In terms of specifically Christian religious education, Martin referred to Sallie McFague, who says we cannot continue to “live in a way that consumes the world’s resources and undermines its most basic systems.” Thus, said Martin, there is not a separation between the damage being done to the poor, and the damage being done to the environment.

So what do we need to do? Martin said that Elizabeth Johnsons’ recent work offers a solution: “[Theology] needs to reclaim the natural world as an essential element both theologically and in practice.” Then, Martin said, we must bring these rigorous theological conversations into wider interdisciplinary dialogue. Finally, as theology reclaims the natural world, this can be brought out through ritual and through the arts. As a partial demonstration of this, Martin closed her presentation by singing one of her songs on the relationship between humankind and the natural world.

Adventures in solar cooking

Yesterday in Sunday school, two groups of kids started making solar ovens. While they were working, we had solar s’mores cooking in the solar oven I made on Saturday. However, it took a long time for the solar s’mores to cook. First problem: the morning clouds didn’t begin to clear until halfway through Sunday school. Second problem: thin clouds persisted most of the morning, and even the thinnest of clouds caused the temperature to drop at least ten degrees inside the oven. We started cooking the s’mores at about 10:00, and they weren’t really done until just before noon — after most of the kids had already gone home.

The clouds finally cleared away completely, and I left the solar oven outside my office for several hours in the early afternoon. The inside temperature rose to over 200 degrees Fahrenheit (200 degrees is as high as the meat thermometer goes), with outside air temperature in the high 70s. I heated up a mug of water, to over 170 degrees, and made a nice cup of tea. While I was making tea, Fred Z., from the Green Sanctuary Committee, stopped by and suggested trying cast iron cookware in the oven — it’s dark and absorbs heat well, plus it provides a good thermal mass to even out cooking temperature.

So this morning I dug out a small cast iron frying pan, and decided to try cooking a fried egg in the solar oven. The air temperature was about 65 degrees, but in spite of clear skies I couldn’t get the inside temperature over 190 degrees — which suggests I need better insulation in the oven. I cooked a fried egg, over easy:


It took about twenty minutes, and was really more of an egg baked in butter than it was a fried egg (it tasted good, though); obviously there is a lot more to be done to improve the efficiency of the oven.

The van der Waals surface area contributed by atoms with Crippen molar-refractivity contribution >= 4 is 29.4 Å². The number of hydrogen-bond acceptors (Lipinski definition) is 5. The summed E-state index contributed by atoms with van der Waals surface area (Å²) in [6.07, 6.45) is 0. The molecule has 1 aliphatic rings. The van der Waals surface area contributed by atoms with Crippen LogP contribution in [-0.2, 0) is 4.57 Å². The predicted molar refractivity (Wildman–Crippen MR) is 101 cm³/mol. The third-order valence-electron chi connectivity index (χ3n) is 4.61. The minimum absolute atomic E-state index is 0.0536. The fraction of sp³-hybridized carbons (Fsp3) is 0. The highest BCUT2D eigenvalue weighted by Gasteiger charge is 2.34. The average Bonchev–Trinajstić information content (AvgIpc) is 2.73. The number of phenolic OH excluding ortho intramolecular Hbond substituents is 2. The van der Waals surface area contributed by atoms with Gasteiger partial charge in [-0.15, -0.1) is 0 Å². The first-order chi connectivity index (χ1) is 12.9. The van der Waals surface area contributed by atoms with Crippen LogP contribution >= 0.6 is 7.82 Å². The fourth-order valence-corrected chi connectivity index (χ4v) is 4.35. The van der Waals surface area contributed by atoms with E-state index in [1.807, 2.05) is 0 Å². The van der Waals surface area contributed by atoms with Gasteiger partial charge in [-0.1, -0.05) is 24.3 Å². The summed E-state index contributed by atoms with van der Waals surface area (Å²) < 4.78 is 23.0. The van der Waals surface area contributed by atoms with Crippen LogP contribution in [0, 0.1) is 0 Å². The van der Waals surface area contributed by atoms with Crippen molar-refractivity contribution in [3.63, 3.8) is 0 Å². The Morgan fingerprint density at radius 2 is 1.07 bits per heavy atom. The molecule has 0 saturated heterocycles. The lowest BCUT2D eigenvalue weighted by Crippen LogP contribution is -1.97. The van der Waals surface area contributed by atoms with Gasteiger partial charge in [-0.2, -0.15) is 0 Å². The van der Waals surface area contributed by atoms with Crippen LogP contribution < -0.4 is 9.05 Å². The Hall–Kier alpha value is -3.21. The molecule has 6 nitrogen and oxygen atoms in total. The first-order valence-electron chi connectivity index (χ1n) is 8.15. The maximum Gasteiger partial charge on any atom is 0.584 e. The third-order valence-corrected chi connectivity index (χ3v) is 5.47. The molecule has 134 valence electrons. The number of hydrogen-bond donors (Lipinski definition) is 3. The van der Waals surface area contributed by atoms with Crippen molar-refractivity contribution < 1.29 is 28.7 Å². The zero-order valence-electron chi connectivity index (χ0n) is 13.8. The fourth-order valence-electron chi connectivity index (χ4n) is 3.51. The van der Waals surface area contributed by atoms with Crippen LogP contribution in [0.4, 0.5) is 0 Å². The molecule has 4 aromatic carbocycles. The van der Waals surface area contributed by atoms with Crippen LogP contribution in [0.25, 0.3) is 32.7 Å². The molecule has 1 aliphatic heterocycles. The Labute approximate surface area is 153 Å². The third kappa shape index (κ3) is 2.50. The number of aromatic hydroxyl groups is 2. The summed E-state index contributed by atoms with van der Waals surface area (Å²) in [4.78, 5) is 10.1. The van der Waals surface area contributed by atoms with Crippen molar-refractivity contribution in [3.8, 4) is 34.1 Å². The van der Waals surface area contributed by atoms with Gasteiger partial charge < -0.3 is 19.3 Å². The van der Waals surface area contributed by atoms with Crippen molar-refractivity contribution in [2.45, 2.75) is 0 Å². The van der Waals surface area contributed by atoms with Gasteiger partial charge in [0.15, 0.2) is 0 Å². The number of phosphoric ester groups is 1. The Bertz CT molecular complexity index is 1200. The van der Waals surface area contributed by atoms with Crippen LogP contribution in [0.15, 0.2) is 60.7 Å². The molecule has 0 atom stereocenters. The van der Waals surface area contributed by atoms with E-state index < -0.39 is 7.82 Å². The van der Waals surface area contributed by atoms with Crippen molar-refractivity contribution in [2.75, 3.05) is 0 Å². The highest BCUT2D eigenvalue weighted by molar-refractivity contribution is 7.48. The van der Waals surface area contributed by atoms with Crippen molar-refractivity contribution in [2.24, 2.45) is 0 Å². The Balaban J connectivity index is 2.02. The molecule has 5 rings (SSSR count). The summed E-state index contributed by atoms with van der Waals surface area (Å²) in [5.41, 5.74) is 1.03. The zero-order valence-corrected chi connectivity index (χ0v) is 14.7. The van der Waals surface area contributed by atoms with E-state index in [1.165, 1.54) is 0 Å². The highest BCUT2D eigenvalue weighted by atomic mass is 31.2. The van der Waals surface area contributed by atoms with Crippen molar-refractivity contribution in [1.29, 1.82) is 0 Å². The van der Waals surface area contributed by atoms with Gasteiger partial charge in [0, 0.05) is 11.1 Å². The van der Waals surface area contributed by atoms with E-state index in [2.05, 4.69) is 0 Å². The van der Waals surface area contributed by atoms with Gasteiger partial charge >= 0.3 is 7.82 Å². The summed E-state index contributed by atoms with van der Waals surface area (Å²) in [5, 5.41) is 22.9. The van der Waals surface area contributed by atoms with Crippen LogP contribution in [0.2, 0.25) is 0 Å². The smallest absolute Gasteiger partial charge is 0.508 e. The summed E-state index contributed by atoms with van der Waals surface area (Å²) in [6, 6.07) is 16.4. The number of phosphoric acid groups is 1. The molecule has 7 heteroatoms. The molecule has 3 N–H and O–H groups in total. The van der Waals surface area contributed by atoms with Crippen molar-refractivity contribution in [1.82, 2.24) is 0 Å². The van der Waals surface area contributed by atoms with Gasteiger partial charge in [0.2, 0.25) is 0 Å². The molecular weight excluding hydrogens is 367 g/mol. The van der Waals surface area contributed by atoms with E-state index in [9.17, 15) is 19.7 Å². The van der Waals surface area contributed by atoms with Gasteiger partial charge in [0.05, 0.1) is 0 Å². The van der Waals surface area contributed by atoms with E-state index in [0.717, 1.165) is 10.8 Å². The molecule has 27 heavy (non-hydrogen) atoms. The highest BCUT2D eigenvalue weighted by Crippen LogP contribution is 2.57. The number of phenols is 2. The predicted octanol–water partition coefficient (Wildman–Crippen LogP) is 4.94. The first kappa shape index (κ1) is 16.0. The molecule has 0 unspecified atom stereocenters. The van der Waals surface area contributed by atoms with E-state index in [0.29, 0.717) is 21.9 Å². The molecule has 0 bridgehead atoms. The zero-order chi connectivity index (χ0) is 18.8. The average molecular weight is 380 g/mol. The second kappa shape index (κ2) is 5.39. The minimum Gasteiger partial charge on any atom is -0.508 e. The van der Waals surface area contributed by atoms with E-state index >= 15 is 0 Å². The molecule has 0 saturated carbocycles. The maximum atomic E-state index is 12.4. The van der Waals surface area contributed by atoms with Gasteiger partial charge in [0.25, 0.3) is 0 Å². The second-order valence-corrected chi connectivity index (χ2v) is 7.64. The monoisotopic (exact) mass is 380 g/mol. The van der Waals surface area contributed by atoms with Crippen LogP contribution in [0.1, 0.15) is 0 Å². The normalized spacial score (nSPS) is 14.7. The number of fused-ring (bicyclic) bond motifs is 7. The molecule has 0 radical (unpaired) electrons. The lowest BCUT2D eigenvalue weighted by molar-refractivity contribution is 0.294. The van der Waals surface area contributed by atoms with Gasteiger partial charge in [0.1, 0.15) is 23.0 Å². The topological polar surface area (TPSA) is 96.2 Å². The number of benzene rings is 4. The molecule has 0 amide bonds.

Solar oven prototype

Tomorrow, the middle school ecojustice class in Sunday school is going to make solar ovens. So of course I had to make a prototype:


I started with a basic design made out of carboard boxes, a design that is sometimes called the “Minimum Solar Box Cooker.” But instead of just nesting one smaller box inside another box, I took the smaller box, cut out the ends, and turned it 45 degrees:


While this reduces the amount of cooking space inside the oven, it also reduces the amount of air that has to be heated. And then, too, it’s easy to run a couple of dowels through the inner box to make a support for a cooking pot.

In preliminary tests, the oven worked reasonably well. I set the oven out at 2:45 p.m., stuck a meat thermometer in one end of the oven, and within twenty minutes, the thermometer was reading between 190 and 200 degrees F. (the thermometer only goes up to 200). At about 3:10, I put in a cup of water in a glass container. By 3:40, the water temperature was 155 degrees F., and the glass container was more like 190 degrees F. (Air temperature is 75 degrees F. this afternoon.)

Tomorrow comes the real test: we’ll set the oven out at the beginning of Sunday school and see how quickly we can make solar s’mores.

Update, one year on: This solar oven prototype proved to be only marginally effective. After using it fairly extensively, it has one big problem: when you open the lid, much of the hot air escapes; there is very little thermal mass, aside from the heated air. At the very least, I need to provide a significant thermal mass (preferably black in color, to better absorb heat). In addition, it would make sense to place the door low on one side of the oven, to minimize the loss of heated air.

Pee on Earth Day 2014

Pee on Earth Day is an annual holiday designed to remind us that we are an integral part of the water cycle. Pee on Earth Day is celebrated on the first day of summer (June 21 for the northern hemisphere), since it is likely to be warmest then, and we don’t want to freeze any delicate bits.

I just celebrated Pee on Earth Day. It is somewhat challenging to do so in an urban setting. Let’s just say I waited until dark, and now there is a very happy plum tree.